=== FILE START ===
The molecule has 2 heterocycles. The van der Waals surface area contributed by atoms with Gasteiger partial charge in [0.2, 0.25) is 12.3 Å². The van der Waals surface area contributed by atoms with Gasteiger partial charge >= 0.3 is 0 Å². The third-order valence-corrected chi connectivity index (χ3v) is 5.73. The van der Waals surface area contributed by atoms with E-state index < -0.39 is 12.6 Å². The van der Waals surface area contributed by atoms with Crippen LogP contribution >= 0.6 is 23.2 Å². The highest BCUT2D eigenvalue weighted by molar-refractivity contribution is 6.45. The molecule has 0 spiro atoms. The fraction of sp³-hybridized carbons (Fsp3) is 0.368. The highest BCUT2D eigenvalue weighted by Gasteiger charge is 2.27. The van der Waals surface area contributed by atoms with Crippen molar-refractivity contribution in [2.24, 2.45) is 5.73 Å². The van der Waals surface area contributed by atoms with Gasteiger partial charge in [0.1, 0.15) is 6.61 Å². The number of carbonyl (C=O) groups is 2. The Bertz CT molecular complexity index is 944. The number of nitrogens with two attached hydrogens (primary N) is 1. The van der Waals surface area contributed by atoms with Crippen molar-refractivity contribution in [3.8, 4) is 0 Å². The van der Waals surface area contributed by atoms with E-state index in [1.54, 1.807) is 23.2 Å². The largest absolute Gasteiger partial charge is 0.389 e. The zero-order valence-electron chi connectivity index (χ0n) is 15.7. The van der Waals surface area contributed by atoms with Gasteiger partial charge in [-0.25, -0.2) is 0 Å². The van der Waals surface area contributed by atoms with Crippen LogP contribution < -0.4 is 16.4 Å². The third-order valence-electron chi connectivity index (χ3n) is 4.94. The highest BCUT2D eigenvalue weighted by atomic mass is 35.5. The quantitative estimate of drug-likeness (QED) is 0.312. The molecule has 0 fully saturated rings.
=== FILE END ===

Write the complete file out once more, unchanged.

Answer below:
The molecule has 2 heterocycles. The van der Waals surface area contributed by atoms with Gasteiger partial charge in [0.2, 0.25) is 12.3 Å². The van der Waals surface area contributed by atoms with Gasteiger partial charge >= 0.3 is 0 Å². The third-order valence-corrected chi connectivity index (χ3v) is 5.73. The van der Waals surface area contributed by atoms with E-state index < -0.39 is 12.6 Å². The van der Waals surface area contributed by atoms with Crippen LogP contribution >= 0.6 is 23.2 Å². The highest BCUT2D eigenvalue weighted by molar-refractivity contribution is 6.45. The molecule has 0 spiro atoms. The fraction of sp³-hybridized carbons (Fsp3) is 0.368. The highest BCUT2D eigenvalue weighted by Gasteiger charge is 2.27. The van der Waals surface area contributed by atoms with Crippen molar-refractivity contribution in [2.24, 2.45) is 5.73 Å². The van der Waals surface area contributed by atoms with Gasteiger partial charge in [0.1, 0.15) is 6.61 Å². The number of carbonyl (C=O) groups is 2. The Bertz CT molecular complexity index is 944. The number of nitrogens with two attached hydrogens (primary N) is 1. The van der Waals surface area contributed by atoms with Crippen molar-refractivity contribution in [3.8, 4) is 0 Å². The van der Waals surface area contributed by atoms with E-state index in [1.54, 1.807) is 23.2 Å². The largest absolute Gasteiger partial charge is 0.389 e. The zero-order valence-electron chi connectivity index (χ0n) is 15.7. The van der Waals surface area contributed by atoms with Gasteiger partial charge in [-0.25, -0.2) is 0 Å². The van der Waals surface area contributed by atoms with Crippen LogP contribution < -0.4 is 16.4 Å². The third-order valence-electron chi connectivity index (χ3n) is 4.94. The highest BCUT2D eigenvalue weighted by atomic mass is 35.5. The quantitative estimate of drug-likeness (QED) is 0.312. The molecule has 0 fully saturated rings.